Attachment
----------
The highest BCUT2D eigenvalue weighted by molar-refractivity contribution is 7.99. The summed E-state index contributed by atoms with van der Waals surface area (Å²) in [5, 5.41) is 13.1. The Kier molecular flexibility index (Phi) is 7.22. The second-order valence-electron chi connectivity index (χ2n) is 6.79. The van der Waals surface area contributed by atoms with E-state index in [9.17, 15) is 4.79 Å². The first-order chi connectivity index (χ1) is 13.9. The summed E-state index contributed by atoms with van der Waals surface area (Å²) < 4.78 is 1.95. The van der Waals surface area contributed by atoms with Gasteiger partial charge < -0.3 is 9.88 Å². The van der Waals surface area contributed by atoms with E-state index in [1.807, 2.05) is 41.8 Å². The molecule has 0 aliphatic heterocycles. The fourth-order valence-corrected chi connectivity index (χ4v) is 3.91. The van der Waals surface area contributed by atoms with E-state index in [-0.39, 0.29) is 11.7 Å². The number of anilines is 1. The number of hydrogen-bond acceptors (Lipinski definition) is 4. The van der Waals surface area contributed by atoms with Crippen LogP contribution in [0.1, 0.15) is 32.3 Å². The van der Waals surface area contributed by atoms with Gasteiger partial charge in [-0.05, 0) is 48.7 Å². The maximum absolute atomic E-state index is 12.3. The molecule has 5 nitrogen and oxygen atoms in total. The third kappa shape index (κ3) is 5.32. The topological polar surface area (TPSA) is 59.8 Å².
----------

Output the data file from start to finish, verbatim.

The highest BCUT2D eigenvalue weighted by molar-refractivity contribution is 7.99. The summed E-state index contributed by atoms with van der Waals surface area (Å²) in [5, 5.41) is 13.1. The Kier molecular flexibility index (Phi) is 7.22. The second-order valence-electron chi connectivity index (χ2n) is 6.79. The van der Waals surface area contributed by atoms with E-state index in [9.17, 15) is 4.79 Å². The first-order chi connectivity index (χ1) is 13.9. The summed E-state index contributed by atoms with van der Waals surface area (Å²) < 4.78 is 1.95. The van der Waals surface area contributed by atoms with Gasteiger partial charge < -0.3 is 9.88 Å². The van der Waals surface area contributed by atoms with E-state index in [1.807, 2.05) is 41.8 Å². The molecule has 0 aliphatic heterocycles. The fourth-order valence-corrected chi connectivity index (χ4v) is 3.91. The van der Waals surface area contributed by atoms with E-state index in [-0.39, 0.29) is 11.7 Å². The number of anilines is 1. The number of hydrogen-bond acceptors (Lipinski definition) is 4. The van der Waals surface area contributed by atoms with Crippen LogP contribution in [0.1, 0.15) is 32.3 Å². The van der Waals surface area contributed by atoms with Gasteiger partial charge in [-0.05, 0) is 48.7 Å². The maximum absolute atomic E-state index is 12.3. The molecule has 5 nitrogen and oxygen atoms in total. The third kappa shape index (κ3) is 5.32. The topological polar surface area (TPSA) is 59.8 Å².